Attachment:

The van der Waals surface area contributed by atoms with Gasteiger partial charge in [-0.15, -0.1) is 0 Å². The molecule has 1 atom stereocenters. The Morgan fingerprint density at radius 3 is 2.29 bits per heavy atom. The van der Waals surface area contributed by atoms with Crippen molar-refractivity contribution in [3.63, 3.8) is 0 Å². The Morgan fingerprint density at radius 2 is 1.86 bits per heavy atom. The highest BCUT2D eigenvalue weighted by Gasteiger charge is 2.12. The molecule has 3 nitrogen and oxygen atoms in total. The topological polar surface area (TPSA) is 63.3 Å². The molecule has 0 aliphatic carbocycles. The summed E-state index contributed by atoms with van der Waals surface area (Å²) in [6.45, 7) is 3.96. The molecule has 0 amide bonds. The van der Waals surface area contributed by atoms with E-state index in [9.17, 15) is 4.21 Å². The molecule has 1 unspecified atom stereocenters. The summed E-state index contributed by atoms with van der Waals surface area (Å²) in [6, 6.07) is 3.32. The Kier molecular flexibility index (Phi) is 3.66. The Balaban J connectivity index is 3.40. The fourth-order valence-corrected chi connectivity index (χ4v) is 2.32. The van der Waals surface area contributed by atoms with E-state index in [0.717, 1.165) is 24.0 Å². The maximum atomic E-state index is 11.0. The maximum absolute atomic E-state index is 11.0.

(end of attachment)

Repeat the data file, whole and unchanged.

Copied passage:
The van der Waals surface area contributed by atoms with Gasteiger partial charge in [-0.15, -0.1) is 0 Å². The molecule has 1 atom stereocenters. The Morgan fingerprint density at radius 3 is 2.29 bits per heavy atom. The van der Waals surface area contributed by atoms with Crippen molar-refractivity contribution in [3.63, 3.8) is 0 Å². The Morgan fingerprint density at radius 2 is 1.86 bits per heavy atom. The highest BCUT2D eigenvalue weighted by Gasteiger charge is 2.12. The molecule has 3 nitrogen and oxygen atoms in total. The topological polar surface area (TPSA) is 63.3 Å². The molecule has 0 aliphatic carbocycles. The summed E-state index contributed by atoms with van der Waals surface area (Å²) in [6.45, 7) is 3.96. The molecule has 0 amide bonds. The van der Waals surface area contributed by atoms with E-state index in [9.17, 15) is 4.21 Å². The molecule has 1 unspecified atom stereocenters. The summed E-state index contributed by atoms with van der Waals surface area (Å²) in [6, 6.07) is 3.32. The Kier molecular flexibility index (Phi) is 3.66. The Balaban J connectivity index is 3.40. The fourth-order valence-corrected chi connectivity index (χ4v) is 2.32. The van der Waals surface area contributed by atoms with E-state index in [0.717, 1.165) is 24.0 Å². The maximum atomic E-state index is 11.0. The maximum absolute atomic E-state index is 11.0.